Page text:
"Definitely have a plan, and make sure your family knows what the plan is. If it's a safe meeting place or a safe place in the house to go in the case of a tornado, we do recommend they find a safe interior room to go but someplace away from windows," Bill Curnow of Lubbock's Red Cross says.
The more walls between you and the threat outside, the better.
Andrew Pritchett of the National Weather Service isn't ruling out the possibility for a tornado Sunday: "Certainly looks like a pretty enhanced threat for severe, especially with very large hail, damaging winds, and we certainly can't rule out an isolated tornado," Pritchett said.
If a tornado does hit, Curnow says to prepare your family for different situations. "If the family is separated, have a plan for how to get back together. If a storm hits while a kid is at school, they know they're not to go home, they're to go to their grandparent's house," Curnow says. "Also make sure you have a first aid kit, and know how to use it. Battery powered or crank powered."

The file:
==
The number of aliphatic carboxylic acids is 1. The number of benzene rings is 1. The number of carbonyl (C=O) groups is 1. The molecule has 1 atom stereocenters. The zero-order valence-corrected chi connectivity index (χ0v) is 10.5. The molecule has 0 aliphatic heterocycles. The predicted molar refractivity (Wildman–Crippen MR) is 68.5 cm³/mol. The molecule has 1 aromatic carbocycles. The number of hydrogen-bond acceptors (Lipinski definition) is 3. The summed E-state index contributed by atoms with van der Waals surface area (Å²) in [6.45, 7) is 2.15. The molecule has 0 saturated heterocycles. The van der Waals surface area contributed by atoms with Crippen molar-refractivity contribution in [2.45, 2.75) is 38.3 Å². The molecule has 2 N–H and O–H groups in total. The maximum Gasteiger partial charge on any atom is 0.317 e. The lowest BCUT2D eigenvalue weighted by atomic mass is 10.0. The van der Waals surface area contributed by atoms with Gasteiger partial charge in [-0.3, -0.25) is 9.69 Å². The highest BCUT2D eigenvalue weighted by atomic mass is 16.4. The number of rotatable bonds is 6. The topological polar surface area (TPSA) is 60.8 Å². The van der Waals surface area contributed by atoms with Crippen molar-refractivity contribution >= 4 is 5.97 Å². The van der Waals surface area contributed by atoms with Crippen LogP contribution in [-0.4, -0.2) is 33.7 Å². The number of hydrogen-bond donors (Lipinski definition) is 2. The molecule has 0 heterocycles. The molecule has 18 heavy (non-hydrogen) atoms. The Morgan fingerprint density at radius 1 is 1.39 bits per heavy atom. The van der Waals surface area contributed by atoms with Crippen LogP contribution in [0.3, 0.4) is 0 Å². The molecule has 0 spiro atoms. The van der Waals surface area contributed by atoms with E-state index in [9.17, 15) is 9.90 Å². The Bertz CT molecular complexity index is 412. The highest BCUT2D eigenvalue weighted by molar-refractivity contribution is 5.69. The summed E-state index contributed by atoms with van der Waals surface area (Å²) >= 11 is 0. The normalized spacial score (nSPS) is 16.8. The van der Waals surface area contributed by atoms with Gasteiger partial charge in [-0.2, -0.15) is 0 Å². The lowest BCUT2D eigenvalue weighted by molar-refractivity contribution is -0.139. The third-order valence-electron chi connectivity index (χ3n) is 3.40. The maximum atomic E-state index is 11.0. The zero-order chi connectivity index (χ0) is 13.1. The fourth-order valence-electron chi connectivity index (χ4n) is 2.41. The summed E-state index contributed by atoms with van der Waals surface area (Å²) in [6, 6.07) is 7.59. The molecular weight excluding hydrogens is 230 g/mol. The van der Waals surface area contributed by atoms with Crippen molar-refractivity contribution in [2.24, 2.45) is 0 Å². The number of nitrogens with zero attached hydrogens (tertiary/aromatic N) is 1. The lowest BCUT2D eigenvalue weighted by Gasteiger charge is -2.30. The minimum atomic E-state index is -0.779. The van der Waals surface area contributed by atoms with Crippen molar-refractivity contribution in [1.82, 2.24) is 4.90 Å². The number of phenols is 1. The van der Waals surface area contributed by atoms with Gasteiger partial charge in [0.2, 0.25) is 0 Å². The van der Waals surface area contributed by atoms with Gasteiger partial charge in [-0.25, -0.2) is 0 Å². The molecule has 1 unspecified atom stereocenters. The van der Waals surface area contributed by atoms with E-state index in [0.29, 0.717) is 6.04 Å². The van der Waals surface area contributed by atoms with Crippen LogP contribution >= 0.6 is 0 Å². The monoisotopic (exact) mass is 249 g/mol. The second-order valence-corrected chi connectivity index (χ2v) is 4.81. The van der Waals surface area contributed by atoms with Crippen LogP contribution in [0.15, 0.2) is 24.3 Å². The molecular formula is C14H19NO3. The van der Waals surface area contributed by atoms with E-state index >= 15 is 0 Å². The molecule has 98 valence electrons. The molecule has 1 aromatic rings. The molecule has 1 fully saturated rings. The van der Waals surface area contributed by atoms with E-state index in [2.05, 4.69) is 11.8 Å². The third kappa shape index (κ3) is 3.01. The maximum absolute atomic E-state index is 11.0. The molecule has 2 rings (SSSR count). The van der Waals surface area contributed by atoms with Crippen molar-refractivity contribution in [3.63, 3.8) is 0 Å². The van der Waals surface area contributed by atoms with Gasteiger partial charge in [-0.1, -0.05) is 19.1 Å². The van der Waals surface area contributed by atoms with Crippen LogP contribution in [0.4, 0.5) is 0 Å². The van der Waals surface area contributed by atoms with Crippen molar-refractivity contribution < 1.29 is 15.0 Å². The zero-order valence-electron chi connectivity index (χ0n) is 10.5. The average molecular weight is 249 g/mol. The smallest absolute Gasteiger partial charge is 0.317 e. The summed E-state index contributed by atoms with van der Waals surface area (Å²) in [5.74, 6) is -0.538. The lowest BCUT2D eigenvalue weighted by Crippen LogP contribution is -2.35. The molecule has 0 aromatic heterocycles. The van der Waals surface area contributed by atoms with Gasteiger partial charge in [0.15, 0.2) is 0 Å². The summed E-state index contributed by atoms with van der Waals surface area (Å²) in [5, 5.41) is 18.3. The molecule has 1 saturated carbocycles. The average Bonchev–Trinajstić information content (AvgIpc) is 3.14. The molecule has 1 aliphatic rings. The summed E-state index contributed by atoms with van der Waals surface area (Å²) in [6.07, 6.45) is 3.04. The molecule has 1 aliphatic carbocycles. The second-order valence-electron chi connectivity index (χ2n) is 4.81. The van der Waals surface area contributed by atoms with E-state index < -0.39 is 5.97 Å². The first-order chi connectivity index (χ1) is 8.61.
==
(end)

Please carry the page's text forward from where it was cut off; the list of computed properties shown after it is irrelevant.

Curnow and Pritchett both agree on one thing: "The most important thing you can do to prepare for severe weather is to have a weather radio" Curnow says.
Saturday is acting like a kind of a re-charge day from Friday's severe weather to Sunday's.
"We have a really strong storm system coming in that's going to interact with the other ingredients that were in place across our area on Friday. That's going to lead to that enhanced threat," Pritchett says.
It's that threat that has Curnow stressing the importance of preparation. The Red Cross is ready to assist if anything should happen and urge you to be alert.
"The tornado threat is definitely not zero," Curnow said. "Some of the parameters for tornados we look for are certainly there - particularly low level winds changing directions and speed with height," Pritchett says.
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